Salaam Bombay

Mirabia Production (India)


Mira Nair belongs to a rising generation of women who are not necessarily making “women's films,” but still reflect female sensibility in their work. Indian-born and Harvard-educated, Nair is attracted to outsiders living on the margins of society, yearning to establish a “home.”

Nair's debut, “Salaam Bombay!”, which won the 1988 Cannes Camera d'Or, is a powerful expose of homeless children. For her second film, Mississippi Masala, Nair chose a spicy interracial romance in the Deep South. The Perez Family chronicles the entangled lives of Cuban immigrants as they try to forge new existence in Miami.

Nair grew up in a small town in the Indian state of Orissa, where she later worked as an actress. In 1976, she went to Harvard as an undergraduate and discovered filmmaking, which led to a number of documentaries dealing with Indian society. Her short, India Cabaret (l985), a portrait of strippers in a Bombay nightclub, won international recognition.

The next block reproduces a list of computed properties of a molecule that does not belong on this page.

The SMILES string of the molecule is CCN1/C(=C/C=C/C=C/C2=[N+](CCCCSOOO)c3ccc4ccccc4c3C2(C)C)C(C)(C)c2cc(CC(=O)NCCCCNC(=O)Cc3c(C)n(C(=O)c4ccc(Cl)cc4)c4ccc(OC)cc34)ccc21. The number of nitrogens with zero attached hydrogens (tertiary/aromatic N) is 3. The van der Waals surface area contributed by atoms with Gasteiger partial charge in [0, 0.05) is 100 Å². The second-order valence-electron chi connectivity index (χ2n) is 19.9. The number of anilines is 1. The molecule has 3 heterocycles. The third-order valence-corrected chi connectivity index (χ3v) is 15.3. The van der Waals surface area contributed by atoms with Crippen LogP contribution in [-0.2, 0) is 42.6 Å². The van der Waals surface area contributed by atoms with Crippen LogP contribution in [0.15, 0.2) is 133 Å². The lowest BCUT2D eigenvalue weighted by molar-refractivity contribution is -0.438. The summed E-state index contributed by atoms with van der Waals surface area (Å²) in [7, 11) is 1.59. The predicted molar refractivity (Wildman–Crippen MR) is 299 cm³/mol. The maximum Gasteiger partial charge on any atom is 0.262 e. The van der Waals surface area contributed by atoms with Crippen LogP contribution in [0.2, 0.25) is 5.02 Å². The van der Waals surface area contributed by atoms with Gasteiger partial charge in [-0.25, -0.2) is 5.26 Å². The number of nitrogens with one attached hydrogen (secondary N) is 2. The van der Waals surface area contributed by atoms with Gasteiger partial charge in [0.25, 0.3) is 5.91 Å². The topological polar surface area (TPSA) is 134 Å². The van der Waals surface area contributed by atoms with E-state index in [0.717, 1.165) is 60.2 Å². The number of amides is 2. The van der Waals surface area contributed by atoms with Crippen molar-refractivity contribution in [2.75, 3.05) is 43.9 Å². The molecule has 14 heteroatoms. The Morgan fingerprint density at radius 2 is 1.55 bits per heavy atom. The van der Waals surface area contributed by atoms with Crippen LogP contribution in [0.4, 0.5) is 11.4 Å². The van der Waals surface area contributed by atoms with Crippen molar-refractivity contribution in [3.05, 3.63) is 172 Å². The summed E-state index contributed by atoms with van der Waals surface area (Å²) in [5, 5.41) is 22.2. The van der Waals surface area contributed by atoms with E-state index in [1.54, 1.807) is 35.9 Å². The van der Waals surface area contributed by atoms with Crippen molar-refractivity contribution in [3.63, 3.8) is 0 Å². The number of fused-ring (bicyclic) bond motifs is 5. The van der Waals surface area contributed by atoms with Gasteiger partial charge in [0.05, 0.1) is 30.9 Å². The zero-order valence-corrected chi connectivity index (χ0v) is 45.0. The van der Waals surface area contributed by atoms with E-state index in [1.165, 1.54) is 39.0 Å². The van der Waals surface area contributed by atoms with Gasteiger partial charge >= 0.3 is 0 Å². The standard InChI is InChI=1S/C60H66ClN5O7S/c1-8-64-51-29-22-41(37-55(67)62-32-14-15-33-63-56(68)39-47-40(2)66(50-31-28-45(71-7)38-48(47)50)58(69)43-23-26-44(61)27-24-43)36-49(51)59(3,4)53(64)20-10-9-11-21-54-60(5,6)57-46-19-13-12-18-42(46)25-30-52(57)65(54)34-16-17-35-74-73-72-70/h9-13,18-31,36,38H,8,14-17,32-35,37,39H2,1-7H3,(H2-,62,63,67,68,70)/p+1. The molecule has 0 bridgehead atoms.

Galvanizing critics, “Salaam Bombay!” depicted the harrowing experience of one boy among Bombay's thieves, prostitutes and drug dealers.  Inspired by a host of classic children pictures, including Vittorio De Sica' “Shoeshine,” Hector Babenco's “Pixote,” and the early work of her compatriot Satyajit Ray, the film drew its intensity and color from its locale, the slums of Bombay. Despite its documentary feel, “Salaam Bombay!” was a slicker and more poised film than her next effort, “Mississippi Masala,” starring Denzel Washington.

 

Oscar Alert

 

Oscar Nominations: 1

 

Foreign Language Film

 

Oscar Awards: None

 

Oscar Context:

 

In 1988, the Danish movie, “Pelle the Conqueror,” won the Best Foreign-Language Film Oscar.